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He's Never Looking Back
Zak, Age 15, Oak Park, IL

The pitch moves towards his head. He ducks out of the way of the ball. That was a close one. The ball leaves bruises if it hits you. One to the head could knock you out. Maybe not little league, but those major leaguers can pitch 100. That will definitely knock you out. You can probably see the balls stitches on those bruises. But he escaped the bruises on this wild pitch. The pitcher gets set again. He nervously steps back into the box. He swings over the next pitch. Darn. He wishes it was as easy as t-ball. The ball stays still and you can smack it a mile every time. The pitcher gets set again. He’s looking for some contact. He’s not trying to swing for the fences. After all, nobody is on base. He gets his contact. He hits a solid line driver between 3rd base and the shortstop. He didn’t get enough of it to get more than a single. He does the little turn at 1st base to make sure. The left fielder is throwing the ball to 2nd base. Yep, only a single. That̵ 7s ok. Jake’s up to bat next. He glances at the outfield.. They’re not playing deep enough. They’ve never seen him bat. Jake is ready to teach them how deep they should play when he’s batting. The first pitch is right down the middle. Jake gives that ball a ride way over the left fielders head. They all know it’s a home run. Now they’re up 2-0. It’s a good start. They go on to win big. After the game, he’s talking to Jake.

“That was a good start to our season,” he says.

“Yeah, we have a good team.” Jake says.

“Well I’m glad we’re on the same team. That way you’re not hitting those bombs over my head,” he replies.

“Yeah, me too man.” Jake says with a smile on his face.

“You wanna hang out today?” he asks.

“Sure. We can go to my house,” Jake says.

“Sounds good. I think I’m gonna go home first. I need to change out of this uniform. I don’t want to sit in it all day. You know how itchy and uncomfortable it is. Especially the cup,” he responds.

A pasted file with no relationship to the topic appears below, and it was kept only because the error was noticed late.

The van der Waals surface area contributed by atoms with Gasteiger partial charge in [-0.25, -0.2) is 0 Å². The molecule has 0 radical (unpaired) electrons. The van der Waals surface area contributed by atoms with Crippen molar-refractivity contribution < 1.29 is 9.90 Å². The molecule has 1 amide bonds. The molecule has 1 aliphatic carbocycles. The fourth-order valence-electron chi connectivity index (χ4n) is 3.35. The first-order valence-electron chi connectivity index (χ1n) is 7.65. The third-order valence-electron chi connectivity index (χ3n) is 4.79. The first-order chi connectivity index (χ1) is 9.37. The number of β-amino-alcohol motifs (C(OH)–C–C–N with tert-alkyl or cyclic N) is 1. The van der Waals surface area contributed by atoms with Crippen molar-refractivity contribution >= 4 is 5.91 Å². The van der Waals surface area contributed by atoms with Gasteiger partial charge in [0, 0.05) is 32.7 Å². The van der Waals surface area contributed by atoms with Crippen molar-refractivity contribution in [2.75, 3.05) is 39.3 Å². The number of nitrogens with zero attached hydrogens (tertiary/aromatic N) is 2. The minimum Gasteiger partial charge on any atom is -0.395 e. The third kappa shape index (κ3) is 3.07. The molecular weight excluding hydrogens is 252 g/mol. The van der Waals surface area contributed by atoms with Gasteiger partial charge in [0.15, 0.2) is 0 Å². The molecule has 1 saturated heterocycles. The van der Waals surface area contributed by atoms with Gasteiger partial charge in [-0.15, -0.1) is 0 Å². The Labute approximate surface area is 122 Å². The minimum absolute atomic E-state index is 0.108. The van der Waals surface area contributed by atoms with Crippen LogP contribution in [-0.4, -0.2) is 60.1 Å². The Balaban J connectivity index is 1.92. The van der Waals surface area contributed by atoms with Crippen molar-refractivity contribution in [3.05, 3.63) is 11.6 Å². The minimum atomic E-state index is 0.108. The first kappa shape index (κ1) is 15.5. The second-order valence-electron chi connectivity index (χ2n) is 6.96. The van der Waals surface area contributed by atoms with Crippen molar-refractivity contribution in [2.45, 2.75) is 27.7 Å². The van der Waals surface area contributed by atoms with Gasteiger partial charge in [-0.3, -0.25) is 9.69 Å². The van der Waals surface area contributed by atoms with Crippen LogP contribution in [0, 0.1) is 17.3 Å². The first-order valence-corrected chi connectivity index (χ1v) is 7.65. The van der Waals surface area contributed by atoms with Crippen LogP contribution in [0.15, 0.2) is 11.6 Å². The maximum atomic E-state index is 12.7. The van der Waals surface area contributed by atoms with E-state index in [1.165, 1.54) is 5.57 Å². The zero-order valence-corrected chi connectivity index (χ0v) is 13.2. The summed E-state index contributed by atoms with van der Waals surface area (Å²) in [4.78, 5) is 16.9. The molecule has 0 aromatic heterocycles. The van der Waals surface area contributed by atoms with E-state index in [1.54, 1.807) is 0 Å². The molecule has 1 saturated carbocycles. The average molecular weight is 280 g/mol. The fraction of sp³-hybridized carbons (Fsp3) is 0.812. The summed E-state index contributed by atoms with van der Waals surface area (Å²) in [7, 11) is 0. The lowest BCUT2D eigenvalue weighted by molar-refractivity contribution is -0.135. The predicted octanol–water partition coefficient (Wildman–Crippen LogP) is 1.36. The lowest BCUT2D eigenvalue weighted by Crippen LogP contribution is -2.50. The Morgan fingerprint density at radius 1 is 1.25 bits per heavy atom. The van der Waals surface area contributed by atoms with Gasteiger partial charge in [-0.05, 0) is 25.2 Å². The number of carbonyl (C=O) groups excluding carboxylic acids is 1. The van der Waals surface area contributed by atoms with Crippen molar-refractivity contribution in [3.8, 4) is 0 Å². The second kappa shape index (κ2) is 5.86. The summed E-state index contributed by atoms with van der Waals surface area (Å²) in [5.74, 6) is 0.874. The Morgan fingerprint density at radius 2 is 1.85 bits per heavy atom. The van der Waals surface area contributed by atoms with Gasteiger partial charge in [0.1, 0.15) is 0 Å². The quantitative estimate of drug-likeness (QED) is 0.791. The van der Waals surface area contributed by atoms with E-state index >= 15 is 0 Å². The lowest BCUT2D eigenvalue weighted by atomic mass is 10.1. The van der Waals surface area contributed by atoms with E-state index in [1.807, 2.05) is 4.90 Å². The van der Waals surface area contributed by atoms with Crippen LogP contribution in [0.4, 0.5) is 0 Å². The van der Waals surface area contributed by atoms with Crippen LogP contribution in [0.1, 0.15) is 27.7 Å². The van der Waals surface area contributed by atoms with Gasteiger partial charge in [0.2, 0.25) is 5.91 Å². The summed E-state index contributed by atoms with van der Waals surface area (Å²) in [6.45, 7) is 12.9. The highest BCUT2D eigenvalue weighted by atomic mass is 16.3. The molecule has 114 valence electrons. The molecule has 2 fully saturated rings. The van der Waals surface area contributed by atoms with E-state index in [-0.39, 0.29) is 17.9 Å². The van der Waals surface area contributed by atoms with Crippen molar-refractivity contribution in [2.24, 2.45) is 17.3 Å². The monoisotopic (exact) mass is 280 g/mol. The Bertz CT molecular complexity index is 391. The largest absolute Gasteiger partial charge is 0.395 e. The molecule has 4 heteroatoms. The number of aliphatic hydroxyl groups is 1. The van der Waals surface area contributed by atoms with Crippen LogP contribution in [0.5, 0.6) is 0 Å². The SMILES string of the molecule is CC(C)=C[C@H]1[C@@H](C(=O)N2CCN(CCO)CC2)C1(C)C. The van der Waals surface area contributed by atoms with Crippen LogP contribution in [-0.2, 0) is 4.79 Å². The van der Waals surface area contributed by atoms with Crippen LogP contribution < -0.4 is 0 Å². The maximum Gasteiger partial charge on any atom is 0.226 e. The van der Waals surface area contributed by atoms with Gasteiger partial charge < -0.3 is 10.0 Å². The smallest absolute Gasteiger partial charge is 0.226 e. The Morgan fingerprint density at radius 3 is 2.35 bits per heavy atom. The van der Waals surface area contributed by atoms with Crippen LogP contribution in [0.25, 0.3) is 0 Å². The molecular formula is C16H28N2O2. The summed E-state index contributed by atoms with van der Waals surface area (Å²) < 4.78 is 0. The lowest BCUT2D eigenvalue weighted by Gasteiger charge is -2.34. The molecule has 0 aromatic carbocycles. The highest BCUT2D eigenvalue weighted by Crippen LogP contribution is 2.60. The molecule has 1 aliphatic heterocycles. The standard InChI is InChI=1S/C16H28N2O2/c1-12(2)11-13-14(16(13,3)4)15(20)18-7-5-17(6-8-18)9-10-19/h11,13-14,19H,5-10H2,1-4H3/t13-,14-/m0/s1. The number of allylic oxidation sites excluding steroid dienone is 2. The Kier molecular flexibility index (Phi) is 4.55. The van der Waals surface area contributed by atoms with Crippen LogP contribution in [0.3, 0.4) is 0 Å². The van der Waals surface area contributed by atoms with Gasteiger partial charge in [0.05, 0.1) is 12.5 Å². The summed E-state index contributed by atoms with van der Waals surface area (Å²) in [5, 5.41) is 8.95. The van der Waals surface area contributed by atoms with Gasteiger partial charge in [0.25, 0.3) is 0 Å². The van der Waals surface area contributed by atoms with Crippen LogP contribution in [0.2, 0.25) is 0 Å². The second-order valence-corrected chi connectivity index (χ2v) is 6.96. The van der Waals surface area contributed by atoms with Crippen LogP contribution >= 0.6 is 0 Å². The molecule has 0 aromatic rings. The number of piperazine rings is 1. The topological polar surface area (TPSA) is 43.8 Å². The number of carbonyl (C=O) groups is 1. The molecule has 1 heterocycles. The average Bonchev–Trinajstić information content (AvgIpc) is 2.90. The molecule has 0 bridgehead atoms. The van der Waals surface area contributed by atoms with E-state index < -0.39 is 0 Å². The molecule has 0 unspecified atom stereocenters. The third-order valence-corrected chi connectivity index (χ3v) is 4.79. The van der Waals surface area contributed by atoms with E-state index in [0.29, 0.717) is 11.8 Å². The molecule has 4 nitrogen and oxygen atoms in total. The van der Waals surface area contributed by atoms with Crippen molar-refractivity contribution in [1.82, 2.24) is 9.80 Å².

Jake replies, “Well, if you really want to, don’t wear it and then a baseball can bounce up and hit you right in the nuts.”

They both laugh at that.

He’s moving into the new apartment today. It’s all the way up on the third floor. He’s not used to that. It will be like climbing a mountain every day. The movers came while he was at his dad’s house. That was a few days ago. The apartment is still filled with boxes. The cats are freaking out. It’s a new place, and his mom says that scares them. At least they love the boxes. His mom hates boxes. They remind her of when she moved around so much when she was a kid. He’s excited by the new apartment. It’s bigger, it’s nicer, and most importantly, it’s only 3 blocks away from his dad’s house. He doesn’t have many great memories of the old apartment. It wasn’t that nice. But he does remember the bad stuff like when he was learning to ride a bike. He skinned both knees and both elbows in the alley. He remembers exactly what those skinned knees and elbows looked like. He goes into his room. It’s painted light blue. It reminds him of the sky. He looks at his mom and says, “Hey mom. I really like the apartment.”

He’s sitting in Sunday school. He looks at the clock for the millionth time. Why won’t it move faster? He’s been there an hour, but there’s another hour and a half to go. The teacher is talking about something, but he’s not listening. He’s looking out the window. He’s looking at the walls. He’s looking at the table. He’ll look at anything because he just wants it to end. Who decided to make this last forever? And it goes until noon, so he’ll miss 30 minutes of the Bears game. If he had the choice, he’d choose watching the Bears over this in a second. But he doesn’t have that choice. He’s going to keep daydreaming until he has his Bar-Mitzvah. Then he’s free. Finally, he’ll be able to sleep in. And when he drags himself out from under the covers, he’ll be able to kick back and watch the entire Bears game. And once he’s out, he’s never looking back.

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